lamb2) Undefiled. The Greek is “amiantos“, which means unsoiled.  It is the same word used of the “Great High Priest” in Hebrews 7:26. Also the same word used to describe the type of religion God accepts in James 1:27.  So, by the same way we understand the Great High Priest, which is Christ, we have to understand our inheritance; and by the same standard we measure true worship of God we have to measure our inheritance.  Purity is what is in mind here.  Our inheritance won’t be polluted, dirty, or impaired in anyway but instead 100% pure.  It is the real deal, exactly what it God says it will be.

3) Will not fade away. This is the only time the word “amarantos” appears in the New Testament, appearing here twice.  This echoes what he has already said in our salvation being imperishable. The repeat of the concept, and the repeat of the word here is significant.  Peter wants to drive this point home.  It’s important for his readers to understand that their inheritance isn’t going anywhere.  This is likely because persecution can bring doubt and those being outcast by society for their fidelity to Christ are forced to believe in that which they haven’t seen in spite of what is tangible in their everyday lives.

4) Reserved in heaven for you.  The language here strongly suggests to the reader that their reward is being maintained on their behalf in a place not accessible to them right now. “Reserved” is the word “tereo” which carries the connotation of guardianship.  It is, in fact the same word used in Matt 28:4 as a substantive noun for “guards”, and is used in the active voice in Matt 19:17 when Jesus tells his questioner to “observe” the commandments.  In other words, this is not a inheritance sitting and gathering dust.  It is also not an inheritance that is the object of a pursuit like a prize to be won by a few among many competitors.  It is THEIR inheritance and it is being carefully guarded in heaven for them to inherit.  This, of course, reinforces the idea of his audience being aliens to this world and belonging to a different place.

crossThe last word of verse 4, “you”, is the subject in mind in verse 5.  This “you” is itself an antecedent to the “aliens” to whom he writes in opening his letter.  These aliens are protected by God’s power “through faith”.  The phrase of “through faith”, on the surface appears to raise questions of the link between our faith and God’s protection.  However, we can see from the grammar of the sentence that protection is “by God’s power” meaning God is the one performing the protection.  He is performing this action “through” faith.  It is the conduit, the means, by which God achieves His goal.  The faith (which He grants us) is simply the path the power of God takes to do the protecting.  If protection is the means, the end is “salvation” which is the word “soteria”, from which we get the English word “Soteriology”, which unsurprisingly, is the study of salvation.  Also unsurprisingly, this word is used several times in the New Testament always with a connotation of salvation from sin.  Peter uses it a few verses later speaking of it as the “outcome of your faith” and the thing for which Old Testament prophets searched the Scriptures.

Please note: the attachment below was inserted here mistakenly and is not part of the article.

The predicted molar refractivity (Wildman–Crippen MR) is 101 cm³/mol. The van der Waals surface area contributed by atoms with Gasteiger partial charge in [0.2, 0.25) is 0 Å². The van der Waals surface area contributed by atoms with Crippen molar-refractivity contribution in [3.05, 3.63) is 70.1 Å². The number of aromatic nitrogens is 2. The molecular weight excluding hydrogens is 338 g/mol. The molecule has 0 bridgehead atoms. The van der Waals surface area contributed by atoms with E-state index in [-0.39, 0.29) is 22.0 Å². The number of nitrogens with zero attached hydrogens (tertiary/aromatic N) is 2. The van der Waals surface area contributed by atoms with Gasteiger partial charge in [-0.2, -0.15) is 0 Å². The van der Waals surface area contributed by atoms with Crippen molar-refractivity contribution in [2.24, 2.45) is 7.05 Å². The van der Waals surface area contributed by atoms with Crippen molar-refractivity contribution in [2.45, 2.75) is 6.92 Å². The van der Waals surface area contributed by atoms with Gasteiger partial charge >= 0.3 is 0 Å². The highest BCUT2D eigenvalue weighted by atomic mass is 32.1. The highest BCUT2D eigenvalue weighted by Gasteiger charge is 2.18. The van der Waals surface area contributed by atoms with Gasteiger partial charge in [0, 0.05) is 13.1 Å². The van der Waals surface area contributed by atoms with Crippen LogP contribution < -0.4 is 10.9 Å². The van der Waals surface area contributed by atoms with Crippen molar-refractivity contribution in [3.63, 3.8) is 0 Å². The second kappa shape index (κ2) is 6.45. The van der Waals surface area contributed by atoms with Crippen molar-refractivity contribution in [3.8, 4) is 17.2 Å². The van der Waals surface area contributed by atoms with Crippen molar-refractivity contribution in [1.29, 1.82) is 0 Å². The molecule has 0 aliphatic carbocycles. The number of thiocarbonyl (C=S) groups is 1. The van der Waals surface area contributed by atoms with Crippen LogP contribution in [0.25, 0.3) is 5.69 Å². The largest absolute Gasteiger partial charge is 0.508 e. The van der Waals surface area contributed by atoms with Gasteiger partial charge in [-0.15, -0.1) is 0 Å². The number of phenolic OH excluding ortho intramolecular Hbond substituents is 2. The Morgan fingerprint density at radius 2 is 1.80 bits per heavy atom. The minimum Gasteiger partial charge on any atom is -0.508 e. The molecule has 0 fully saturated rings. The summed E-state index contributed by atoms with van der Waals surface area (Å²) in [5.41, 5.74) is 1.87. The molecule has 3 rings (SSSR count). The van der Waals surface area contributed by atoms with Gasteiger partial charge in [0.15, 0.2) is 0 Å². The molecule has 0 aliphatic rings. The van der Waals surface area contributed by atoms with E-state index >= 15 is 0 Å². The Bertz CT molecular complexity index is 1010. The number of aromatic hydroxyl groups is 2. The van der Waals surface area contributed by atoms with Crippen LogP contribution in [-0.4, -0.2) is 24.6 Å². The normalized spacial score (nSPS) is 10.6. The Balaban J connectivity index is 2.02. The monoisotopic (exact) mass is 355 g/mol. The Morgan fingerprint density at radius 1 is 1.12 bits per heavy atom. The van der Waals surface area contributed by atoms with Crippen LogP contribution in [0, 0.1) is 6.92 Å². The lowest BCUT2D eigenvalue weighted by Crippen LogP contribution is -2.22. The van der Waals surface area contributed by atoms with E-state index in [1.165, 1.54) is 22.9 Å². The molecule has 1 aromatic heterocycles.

We must carefully note that we can’t make this salvation about anything that happens in this life. Instead this salvation is “ready to be revealed in the last time”.  In other words, it’s not revealed yet. It is not realized in this present state. But, it is carefully reserved and guarded for the aliens meaning that
merely because it is not realized in their present state is not any less theirs.  This will be an important fact to keep in mind as Peter pens many words regarding suffering well and humbly, even for unjust reasons.  God has not promised to protect Peter’s audience from suffering, but God has promised that no amount of suffering can take away what belongs to them.

We’ll expand a bit on that suffering next time.